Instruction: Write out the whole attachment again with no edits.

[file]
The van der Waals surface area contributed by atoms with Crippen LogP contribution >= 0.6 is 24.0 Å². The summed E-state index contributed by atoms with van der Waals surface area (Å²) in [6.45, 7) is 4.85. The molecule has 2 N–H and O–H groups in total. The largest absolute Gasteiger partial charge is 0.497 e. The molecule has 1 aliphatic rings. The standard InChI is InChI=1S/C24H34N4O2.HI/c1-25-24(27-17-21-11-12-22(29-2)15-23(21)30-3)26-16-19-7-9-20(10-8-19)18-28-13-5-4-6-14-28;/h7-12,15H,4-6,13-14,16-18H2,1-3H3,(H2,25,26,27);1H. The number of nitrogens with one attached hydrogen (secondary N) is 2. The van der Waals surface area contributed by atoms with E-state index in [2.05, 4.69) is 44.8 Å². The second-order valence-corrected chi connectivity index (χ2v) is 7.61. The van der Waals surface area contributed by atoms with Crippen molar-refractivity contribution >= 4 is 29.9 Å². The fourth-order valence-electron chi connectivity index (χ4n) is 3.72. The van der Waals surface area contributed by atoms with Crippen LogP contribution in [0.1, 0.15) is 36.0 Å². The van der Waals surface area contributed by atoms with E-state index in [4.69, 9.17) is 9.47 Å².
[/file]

The van der Waals surface area contributed by atoms with Crippen LogP contribution >= 0.6 is 24.0 Å². The summed E-state index contributed by atoms with van der Waals surface area (Å²) in [6.45, 7) is 4.85. The molecule has 2 N–H and O–H groups in total. The largest absolute Gasteiger partial charge is 0.497 e. The molecule has 1 aliphatic rings. The standard InChI is InChI=1S/C24H34N4O2.HI/c1-25-24(27-17-21-11-12-22(29-2)15-23(21)30-3)26-16-19-7-9-20(10-8-19)18-28-13-5-4-6-14-28;/h7-12,15H,4-6,13-14,16-18H2,1-3H3,(H2,25,26,27);1H. The number of nitrogens with one attached hydrogen (secondary N) is 2. The van der Waals surface area contributed by atoms with E-state index in [2.05, 4.69) is 44.8 Å². The second-order valence-corrected chi connectivity index (χ2v) is 7.61. The van der Waals surface area contributed by atoms with Crippen molar-refractivity contribution >= 4 is 29.9 Å². The fourth-order valence-electron chi connectivity index (χ4n) is 3.72. The van der Waals surface area contributed by atoms with Crippen LogP contribution in [0.1, 0.15) is 36.0 Å². The van der Waals surface area contributed by atoms with E-state index in [4.69, 9.17) is 9.47 Å².